US20160255100A1 - Filter for network intrusion and virus detection - Google Patents

Filter for network intrusion and virus detection Download PDF

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US20160255100A1
US20160255100A1 US15/049,519 US201615049519A US2016255100A1 US 20160255100 A1 US20160255100 A1 US 20160255100A1 US 201615049519 A US201615049519 A US 201615049519A US 2016255100 A1 US2016255100 A1 US 2016255100A1
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slice
set
th
hit signals
hit
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US10218739B2 (en
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Vinodh Gopal
Christopher F. Clark
Gilbert M. Wolrich
Wajdi K. Feghali
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Intel Corp
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Intel Corp
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    • HELECTRICITY
    • H04ELECTRIC COMMUNICATION TECHNIQUE
    • H04LTRANSMISSION OF DIGITAL INFORMATION, e.g. TELEGRAPHIC COMMUNICATION
    • H04L63/00Network architectures or network communication protocols for network security
    • H04L63/14Network architectures or network communication protocols for network security for detecting or protecting against malicious traffic
    • H04L63/1441Countermeasures against malicious traffic
    • H04L63/145Countermeasures against malicious traffic the attack involving the propagation of malware through the network, e.g. viruses, trojans or worms
    • GPHYSICS
    • G06COMPUTING; CALCULATING; COUNTING
    • G06FELECTRIC DIGITAL DATA PROCESSING
    • G06F16/00Information retrieval; Database structures therefor; File system structures therefor
    • G06F16/90Details of database functions independent of the retrieved data types
    • G06F16/901Indexing; Data structures therefor; Storage structures
    • G06F16/9014Indexing; Data structures therefor; Storage structures hash tables
    • GPHYSICS
    • G06COMPUTING; CALCULATING; COUNTING
    • G06FELECTRIC DIGITAL DATA PROCESSING
    • G06F16/00Information retrieval; Database structures therefor; File system structures therefor
    • G06F16/90Details of database functions independent of the retrieved data types
    • G06F16/903Querying
    • G06F16/90335Query processing
    • G06F16/90344Query processing by using string matching techniques
    • G06F17/30949
    • G06F17/30985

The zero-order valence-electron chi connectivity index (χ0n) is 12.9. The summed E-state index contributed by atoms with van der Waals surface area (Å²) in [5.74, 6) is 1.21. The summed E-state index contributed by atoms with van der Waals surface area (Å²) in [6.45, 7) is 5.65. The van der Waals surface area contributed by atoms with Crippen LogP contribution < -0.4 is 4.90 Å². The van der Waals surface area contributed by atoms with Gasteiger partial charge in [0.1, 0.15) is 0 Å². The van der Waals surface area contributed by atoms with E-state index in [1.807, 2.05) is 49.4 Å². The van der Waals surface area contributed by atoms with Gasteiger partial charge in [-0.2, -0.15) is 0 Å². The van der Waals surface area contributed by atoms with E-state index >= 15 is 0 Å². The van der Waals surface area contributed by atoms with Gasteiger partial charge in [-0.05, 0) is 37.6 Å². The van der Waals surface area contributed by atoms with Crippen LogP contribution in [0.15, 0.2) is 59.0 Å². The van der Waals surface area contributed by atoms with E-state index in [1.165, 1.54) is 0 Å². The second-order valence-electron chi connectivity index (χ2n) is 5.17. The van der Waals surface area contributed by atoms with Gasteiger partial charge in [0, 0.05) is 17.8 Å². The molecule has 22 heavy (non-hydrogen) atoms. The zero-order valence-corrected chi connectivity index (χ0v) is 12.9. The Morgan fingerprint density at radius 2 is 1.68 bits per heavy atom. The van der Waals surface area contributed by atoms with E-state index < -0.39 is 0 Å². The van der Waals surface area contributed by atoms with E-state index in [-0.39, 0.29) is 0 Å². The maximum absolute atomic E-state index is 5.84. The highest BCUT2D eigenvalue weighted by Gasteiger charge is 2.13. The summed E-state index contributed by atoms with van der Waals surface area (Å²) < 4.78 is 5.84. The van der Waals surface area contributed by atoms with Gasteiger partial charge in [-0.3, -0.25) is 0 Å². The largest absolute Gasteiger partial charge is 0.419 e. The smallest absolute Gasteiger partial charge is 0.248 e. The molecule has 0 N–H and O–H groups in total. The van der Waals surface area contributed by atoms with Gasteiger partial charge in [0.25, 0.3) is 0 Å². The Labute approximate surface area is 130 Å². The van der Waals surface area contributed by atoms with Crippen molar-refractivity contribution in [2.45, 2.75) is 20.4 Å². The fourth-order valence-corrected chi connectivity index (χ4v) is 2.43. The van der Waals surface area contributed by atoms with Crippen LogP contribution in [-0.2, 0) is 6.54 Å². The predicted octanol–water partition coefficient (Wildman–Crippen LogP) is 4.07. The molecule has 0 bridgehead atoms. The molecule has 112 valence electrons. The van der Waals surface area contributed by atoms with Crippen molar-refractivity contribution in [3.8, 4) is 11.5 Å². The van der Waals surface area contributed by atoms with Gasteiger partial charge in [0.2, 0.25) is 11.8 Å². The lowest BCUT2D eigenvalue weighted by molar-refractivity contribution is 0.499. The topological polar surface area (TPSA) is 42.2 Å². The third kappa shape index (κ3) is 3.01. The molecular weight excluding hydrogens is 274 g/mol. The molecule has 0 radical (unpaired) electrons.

• GPHYSICS
    • G06COMPUTING; CALCULATING; COUNTING
    • G06FELECTRIC DIGITAL DATA PROCESSING
    • G06F21/00Security arrangements for protecting computers, components thereof, programs or data against unauthorised activity
    • G06F21/50Monitoring users, programs or devices to maintain the integrity of platforms, e.g. of processors, firmware or operating systems
    • G06F21/55Detecting local intrusion or implementing counter-measures
    • G06F21/56Computer malware detection or handling, e.g. anti-virus arrangements
    • G06F21/567Computer malware detection or handling, e.g. anti-virus arrangements using dedicated hardware
    • GPHYSICS
    • G06COMPUTING; CALCULATING; COUNTING
    • G06FELECTRIC DIGITAL DATA PROCESSING
    • G06F7/00Methods or arrangements for processing data by operating upon the order or content of the data handled
    • G06F7/02Comparing digital values
    • HELECTRICITY
    • H04ELECTRIC COMMUNICATION TECHNIQUE
    • H04LTRANSMISSION OF DIGITAL INFORMATION, e.g. TELEGRAPHIC COMMUNICATION
    • H04L63/00Network architectures or network communication protocols for network security
    • H04L63/02Network architectures or network communication protocols for network security for separating internal from external traffic, e.g. firewalls
    • H04L63/0227Filtering policies
    • H04L63/0245Filtering by information in the payload
    • HELECTRICITY
    • H04ELECTRIC COMMUNICATION TECHNIQUE
    • H04LTRANSMISSION OF DIGITAL INFORMATION, e.g. TELEGRAPHIC COMMUNICATION
    • H04L63/00Network architectures or network communication protocols for network security
    • H04L63/14Network architectures or network communication protocols for network security for detecting or protecting against malicious traffic
    • H04L63/1408Network architectures or network communication protocols for network security for detecting or protecting against malicious traffic by monitoring network traffic
    • H04L63/1416Event detection, e.g. attack signature detection
    • GPHYSICS
    • G06COMPUTING; CALCULATING; COUNTING
    • G06FELECTRIC DIGITAL DATA PROCESSING
    • G06F2207/00Indexing scheme relating to methods or arrangements for processing data by operating upon the order or content of the data handled
    • G06F2207/02Indexing scheme relating to groups G06F7/02 - G06F7/026
    • G06F2207/025String search, i.e. pattern matching, e.g. find identical word or best match in a string

Abstract

Methods and apparatus to perform string matching for network packet inspection are disclosed. In some embodiments there is a set of string matching slice circuits, each slice circuit of the set being configured to perform string matching steps in parallel with other slice circuits. Each slice circuit may include an input window storing some number of bytes of data from an input data steam. The input window of data may be padded if necessary, and then multiplied by a polynomial modulo an irreducible Galois-field polynomial to generate a hash index. A storage location of a memory corresponding to the hash index may be accessed to generate a slice-hit signal of a set of H slice-hit signals. The slice-hit signal may be provided to an AND-OR logic array where the set of H slice-hit signals is logically combined into a match result.

Description

    CROSS-REFERENCE TO RELATED APPLICATION
  • The present application is a continuation of U.S. patent application Ser. No. 12/346,734 titled “FILTER FOR NETWORK INTRUSION AND VIRUS DETECTION” filed on Dec. 30, 2008, the entire disclosure of which is incorporated herein by reference.
  • FIELD OF THE DISCLOSURE
  • This disclosure relates generally to the field of network processing. In particular, the disclosure relates to a novel filter architecture to accelerate string matching in packet inspection for network applications such as intrusion detection/prevention and virus detection.